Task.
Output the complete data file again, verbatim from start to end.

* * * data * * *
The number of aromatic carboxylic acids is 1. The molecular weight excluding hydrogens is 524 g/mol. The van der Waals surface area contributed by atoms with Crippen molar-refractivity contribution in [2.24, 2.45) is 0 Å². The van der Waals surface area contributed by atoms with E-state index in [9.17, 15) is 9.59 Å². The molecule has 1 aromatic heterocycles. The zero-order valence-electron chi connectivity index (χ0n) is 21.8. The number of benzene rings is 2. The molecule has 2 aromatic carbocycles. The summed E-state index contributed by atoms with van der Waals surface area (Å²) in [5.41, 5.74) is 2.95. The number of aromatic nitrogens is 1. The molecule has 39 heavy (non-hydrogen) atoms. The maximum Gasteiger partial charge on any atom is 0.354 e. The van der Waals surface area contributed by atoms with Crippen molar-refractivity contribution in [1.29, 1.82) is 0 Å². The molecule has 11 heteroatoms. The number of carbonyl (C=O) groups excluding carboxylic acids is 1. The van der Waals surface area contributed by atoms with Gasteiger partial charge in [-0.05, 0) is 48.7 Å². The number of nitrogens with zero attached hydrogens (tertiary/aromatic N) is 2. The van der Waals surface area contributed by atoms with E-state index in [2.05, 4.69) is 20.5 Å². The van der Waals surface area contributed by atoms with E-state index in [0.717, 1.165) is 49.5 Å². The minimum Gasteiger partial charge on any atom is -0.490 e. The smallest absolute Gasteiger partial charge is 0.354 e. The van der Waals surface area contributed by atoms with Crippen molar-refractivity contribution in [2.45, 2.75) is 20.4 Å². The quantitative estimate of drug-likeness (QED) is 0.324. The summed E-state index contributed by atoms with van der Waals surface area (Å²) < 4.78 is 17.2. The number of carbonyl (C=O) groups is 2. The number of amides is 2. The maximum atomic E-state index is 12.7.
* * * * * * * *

The number of aromatic carboxylic acids is 1. The molecular weight excluding hydrogens is 524 g/mol. The van der Waals surface area contributed by atoms with Crippen molar-refractivity contribution in [2.24, 2.45) is 0 Å². The van der Waals surface area contributed by atoms with E-state index in [9.17, 15) is 9.59 Å². The molecule has 1 aromatic heterocycles. The zero-order valence-electron chi connectivity index (χ0n) is 21.8. The number of benzene rings is 2. The molecule has 2 aromatic carbocycles. The summed E-state index contributed by atoms with van der Waals surface area (Å²) in [5.41, 5.74) is 2.95. The number of aromatic nitrogens is 1. The molecule has 39 heavy (non-hydrogen) atoms. The maximum Gasteiger partial charge on any atom is 0.354 e. The van der Waals surface area contributed by atoms with Crippen molar-refractivity contribution in [1.29, 1.82) is 0 Å². The molecule has 11 heteroatoms. The number of carbonyl (C=O) groups excluding carboxylic acids is 1. The van der Waals surface area contributed by atoms with Gasteiger partial charge in [-0.05, 0) is 48.7 Å². The number of nitrogens with zero attached hydrogens (tertiary/aromatic N) is 2. The van der Waals surface area contributed by atoms with E-state index in [2.05, 4.69) is 20.5 Å². The van der Waals surface area contributed by atoms with E-state index in [0.717, 1.165) is 49.5 Å². The minimum Gasteiger partial charge on any atom is -0.490 e. The smallest absolute Gasteiger partial charge is 0.354 e. The van der Waals surface area contributed by atoms with Crippen molar-refractivity contribution in [2.45, 2.75) is 20.4 Å². The quantitative estimate of drug-likeness (QED) is 0.324. The summed E-state index contributed by atoms with van der Waals surface area (Å²) < 4.78 is 17.2. The number of carbonyl (C=O) groups is 2. The number of amides is 2. The maximum atomic E-state index is 12.7.